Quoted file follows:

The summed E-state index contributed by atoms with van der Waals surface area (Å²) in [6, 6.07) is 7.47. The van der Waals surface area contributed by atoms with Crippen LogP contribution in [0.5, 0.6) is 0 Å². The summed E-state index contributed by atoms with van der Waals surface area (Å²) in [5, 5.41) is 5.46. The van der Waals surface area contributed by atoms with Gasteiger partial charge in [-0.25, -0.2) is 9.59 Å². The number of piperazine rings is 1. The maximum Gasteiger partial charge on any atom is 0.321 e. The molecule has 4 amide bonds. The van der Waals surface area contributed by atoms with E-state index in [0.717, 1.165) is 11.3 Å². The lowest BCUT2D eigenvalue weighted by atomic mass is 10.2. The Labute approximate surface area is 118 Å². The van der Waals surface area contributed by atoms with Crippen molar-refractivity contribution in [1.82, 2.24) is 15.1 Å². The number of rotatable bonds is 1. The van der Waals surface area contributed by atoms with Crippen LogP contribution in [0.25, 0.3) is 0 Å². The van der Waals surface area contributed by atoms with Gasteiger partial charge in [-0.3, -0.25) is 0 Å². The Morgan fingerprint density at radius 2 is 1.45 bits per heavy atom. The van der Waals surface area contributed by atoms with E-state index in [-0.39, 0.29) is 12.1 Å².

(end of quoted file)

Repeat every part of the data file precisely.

The summed E-state index contributed by atoms with van der Waals surface area (Å²) in [6, 6.07) is 7.47. The van der Waals surface area contributed by atoms with Crippen LogP contribution in [0.5, 0.6) is 0 Å². The summed E-state index contributed by atoms with van der Waals surface area (Å²) in [5, 5.41) is 5.46. The van der Waals surface area contributed by atoms with Gasteiger partial charge in [-0.25, -0.2) is 9.59 Å². The number of piperazine rings is 1. The maximum Gasteiger partial charge on any atom is 0.321 e. The molecule has 4 amide bonds. The van der Waals surface area contributed by atoms with E-state index in [0.717, 1.165) is 11.3 Å². The lowest BCUT2D eigenvalue weighted by atomic mass is 10.2. The Labute approximate surface area is 118 Å². The van der Waals surface area contributed by atoms with Crippen molar-refractivity contribution in [1.82, 2.24) is 15.1 Å². The number of rotatable bonds is 1. The van der Waals surface area contributed by atoms with Crippen LogP contribution in [0.25, 0.3) is 0 Å². The van der Waals surface area contributed by atoms with Gasteiger partial charge in [-0.3, -0.25) is 0 Å². The Morgan fingerprint density at radius 2 is 1.45 bits per heavy atom. The van der Waals surface area contributed by atoms with E-state index in [-0.39, 0.29) is 12.1 Å².